Working for an airline company when 80%+ of their planes were grounded, it required a strong top management vision and trust to pursue external spendings and people engagement on a project that was implementing new data-driven decision-making processes. 

At a completely different speed

To control the speed and scope of projects, it is vital that project managers adopt a more agile approach. At a program level, meetings can take place on a daily – as opposed to monthly or weekly – basis, speeding up and illuminating the decision-making process to provide a sense of urgency.

For example, with an experienced team and strong methodology assets, BearingPoint was able to successfully manage 65 design workshops, fully virtual, for a multibillion Euro company – over a single month. This allowed a crucial ERP project to quickly set the ground for the required transformation from a content and people perspectives.

This sort of action removes bottlenecks and allows team members to express their ideas and concerns, bringing insight into the decision-making process. However, it should never devolve into micromanagement, as this will demotivate team members by removing their sense of responsibility, ultimately harming team cohesion.

With empowered people

All project members must feel they are key to the success of the project, and must be aligned with and understand project goals, working as a partnership. Every project is a journey for every team member, and there is a degree of give and take. Team members must be given metrics to personally manage and be subject to a process of constructive feedback and praise. This will ensure they are empowered, able to professionally develop, and able to perform their best.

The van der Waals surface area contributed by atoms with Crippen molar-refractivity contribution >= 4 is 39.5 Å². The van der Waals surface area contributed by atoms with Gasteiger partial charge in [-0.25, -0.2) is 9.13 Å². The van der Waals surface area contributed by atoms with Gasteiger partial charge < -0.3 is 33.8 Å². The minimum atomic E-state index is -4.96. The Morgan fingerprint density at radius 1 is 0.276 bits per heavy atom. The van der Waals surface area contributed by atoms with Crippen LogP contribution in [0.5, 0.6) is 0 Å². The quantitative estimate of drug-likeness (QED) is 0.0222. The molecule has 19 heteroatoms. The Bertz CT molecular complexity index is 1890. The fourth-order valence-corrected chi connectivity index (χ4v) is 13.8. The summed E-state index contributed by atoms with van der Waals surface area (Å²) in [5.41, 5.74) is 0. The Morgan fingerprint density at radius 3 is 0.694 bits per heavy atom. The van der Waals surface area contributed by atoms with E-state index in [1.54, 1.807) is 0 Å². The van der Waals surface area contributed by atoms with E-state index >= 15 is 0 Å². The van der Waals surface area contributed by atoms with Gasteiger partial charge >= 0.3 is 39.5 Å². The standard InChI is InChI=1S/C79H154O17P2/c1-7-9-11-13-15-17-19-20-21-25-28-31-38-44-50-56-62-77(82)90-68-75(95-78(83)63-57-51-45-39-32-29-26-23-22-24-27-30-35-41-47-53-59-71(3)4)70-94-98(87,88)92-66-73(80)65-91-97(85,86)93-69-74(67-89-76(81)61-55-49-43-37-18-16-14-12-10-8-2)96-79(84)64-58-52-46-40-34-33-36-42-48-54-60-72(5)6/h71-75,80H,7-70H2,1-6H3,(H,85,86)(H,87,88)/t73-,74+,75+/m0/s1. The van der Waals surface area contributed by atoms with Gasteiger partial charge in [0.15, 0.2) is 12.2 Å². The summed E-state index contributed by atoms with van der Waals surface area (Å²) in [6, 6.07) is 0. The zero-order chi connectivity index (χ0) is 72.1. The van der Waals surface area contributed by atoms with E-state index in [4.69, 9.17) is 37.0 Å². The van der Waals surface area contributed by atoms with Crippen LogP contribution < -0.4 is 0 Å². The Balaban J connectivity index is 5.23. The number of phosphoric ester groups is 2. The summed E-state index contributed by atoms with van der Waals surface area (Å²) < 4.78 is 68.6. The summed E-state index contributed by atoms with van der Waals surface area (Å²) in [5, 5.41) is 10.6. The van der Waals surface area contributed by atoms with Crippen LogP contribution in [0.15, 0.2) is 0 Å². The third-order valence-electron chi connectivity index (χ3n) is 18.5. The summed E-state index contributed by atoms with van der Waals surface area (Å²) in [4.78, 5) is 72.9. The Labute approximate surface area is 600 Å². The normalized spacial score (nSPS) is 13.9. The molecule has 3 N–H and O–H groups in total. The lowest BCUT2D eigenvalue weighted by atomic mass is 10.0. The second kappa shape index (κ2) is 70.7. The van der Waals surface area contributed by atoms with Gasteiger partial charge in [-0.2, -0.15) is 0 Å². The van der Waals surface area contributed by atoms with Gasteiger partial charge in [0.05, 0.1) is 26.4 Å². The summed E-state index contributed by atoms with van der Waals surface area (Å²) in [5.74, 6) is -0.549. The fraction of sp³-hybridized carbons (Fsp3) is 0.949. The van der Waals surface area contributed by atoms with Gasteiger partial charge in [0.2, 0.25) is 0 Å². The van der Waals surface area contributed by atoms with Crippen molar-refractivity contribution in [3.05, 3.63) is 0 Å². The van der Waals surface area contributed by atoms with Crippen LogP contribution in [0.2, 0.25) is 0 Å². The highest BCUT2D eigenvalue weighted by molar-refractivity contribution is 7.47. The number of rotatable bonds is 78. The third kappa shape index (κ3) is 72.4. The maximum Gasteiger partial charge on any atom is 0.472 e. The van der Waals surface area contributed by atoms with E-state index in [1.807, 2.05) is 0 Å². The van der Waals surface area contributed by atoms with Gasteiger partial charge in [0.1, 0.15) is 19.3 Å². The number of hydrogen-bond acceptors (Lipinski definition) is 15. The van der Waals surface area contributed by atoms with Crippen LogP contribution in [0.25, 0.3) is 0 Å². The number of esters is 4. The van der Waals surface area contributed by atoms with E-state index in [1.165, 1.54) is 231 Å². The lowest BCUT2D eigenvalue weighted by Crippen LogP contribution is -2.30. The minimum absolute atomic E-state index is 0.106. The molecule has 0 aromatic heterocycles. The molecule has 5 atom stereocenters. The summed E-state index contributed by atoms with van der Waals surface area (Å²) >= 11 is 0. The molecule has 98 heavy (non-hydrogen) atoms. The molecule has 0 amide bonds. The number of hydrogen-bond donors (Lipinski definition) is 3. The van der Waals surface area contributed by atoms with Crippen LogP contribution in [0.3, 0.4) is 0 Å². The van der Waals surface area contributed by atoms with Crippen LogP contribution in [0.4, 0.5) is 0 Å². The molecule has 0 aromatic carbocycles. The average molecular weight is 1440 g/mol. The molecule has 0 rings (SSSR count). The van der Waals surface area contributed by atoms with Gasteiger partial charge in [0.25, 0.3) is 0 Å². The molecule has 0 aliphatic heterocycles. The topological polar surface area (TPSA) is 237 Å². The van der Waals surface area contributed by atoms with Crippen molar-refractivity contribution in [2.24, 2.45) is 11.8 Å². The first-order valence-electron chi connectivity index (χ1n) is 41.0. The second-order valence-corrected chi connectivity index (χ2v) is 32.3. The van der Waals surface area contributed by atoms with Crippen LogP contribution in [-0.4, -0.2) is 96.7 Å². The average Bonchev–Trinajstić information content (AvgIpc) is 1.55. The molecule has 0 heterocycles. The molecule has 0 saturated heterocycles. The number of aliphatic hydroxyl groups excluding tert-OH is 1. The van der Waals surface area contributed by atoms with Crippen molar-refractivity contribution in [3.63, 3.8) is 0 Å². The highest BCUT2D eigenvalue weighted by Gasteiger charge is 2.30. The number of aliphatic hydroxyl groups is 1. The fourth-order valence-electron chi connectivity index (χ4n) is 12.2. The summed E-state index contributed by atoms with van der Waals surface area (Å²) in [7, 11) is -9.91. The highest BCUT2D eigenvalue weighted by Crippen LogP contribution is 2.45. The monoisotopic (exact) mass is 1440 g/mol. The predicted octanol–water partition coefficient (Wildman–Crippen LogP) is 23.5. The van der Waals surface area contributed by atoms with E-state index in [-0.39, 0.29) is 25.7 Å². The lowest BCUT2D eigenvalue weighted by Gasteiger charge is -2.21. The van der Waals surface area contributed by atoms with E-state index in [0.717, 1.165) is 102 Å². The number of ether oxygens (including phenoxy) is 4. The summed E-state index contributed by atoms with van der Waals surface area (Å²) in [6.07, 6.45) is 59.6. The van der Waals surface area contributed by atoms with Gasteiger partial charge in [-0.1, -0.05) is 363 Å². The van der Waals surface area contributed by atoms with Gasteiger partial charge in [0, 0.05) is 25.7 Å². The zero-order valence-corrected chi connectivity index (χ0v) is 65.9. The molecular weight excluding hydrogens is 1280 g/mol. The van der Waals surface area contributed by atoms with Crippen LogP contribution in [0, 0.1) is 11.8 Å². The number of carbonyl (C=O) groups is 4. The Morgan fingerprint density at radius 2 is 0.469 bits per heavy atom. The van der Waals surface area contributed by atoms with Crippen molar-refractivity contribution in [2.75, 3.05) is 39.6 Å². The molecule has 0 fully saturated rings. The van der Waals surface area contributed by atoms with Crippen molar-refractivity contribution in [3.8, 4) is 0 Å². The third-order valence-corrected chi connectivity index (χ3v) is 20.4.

Significant to this is providing space for empowerment, and for this, BearingPoint uses innovative methods such as Steerio. The platform enables project managers to regularly consult with their teams, identify best practices, and support the continuous development of the team and the project.

These save time while increasing the frequency of people feedback loops from once every six to 12 months to every one to two weeks. This lets all team members voice and share their opinions and provides managers with a view, grounded in data, that they can use to drive further improvements.

Leveraging hybrid ways of working

Project success is intimately tied to efficiency. As the past few months have shown for many businesses, hybrid ways of working that flexibly combine digital and physical contact are often much more efficient than purely home or office-based work, and hugely beneficial for international teams.

In our experience, on average 60% of work can be carried out remotely, where fewer distractions and the benefits of home working combine to improve performance. The remaining 40% of time should be spent in the office, accounting for sanitary measures.

This time spent working in-person is deeply important. By working in closer proximity, serendipitous, ‘water-cooler’ moments can occur – discussions that could lead to project breakthroughs. Additionally, a significant portion of this physical time should be dedicated to collaborative meetings held in spaces that allow creativity to flourish. Such sessions should be planned via a design-thinking methodology that guides the purpose and method of collaboration, going beyond simply sending an invite and agenda.

Successful project delivery is steeped in frequent, consistent, and people-focused processes. By adopting a methodical yet adaptable mindset, project leaders can confidently overcome the challenges of today, and build lasting approaches that guarantee results tomorrow.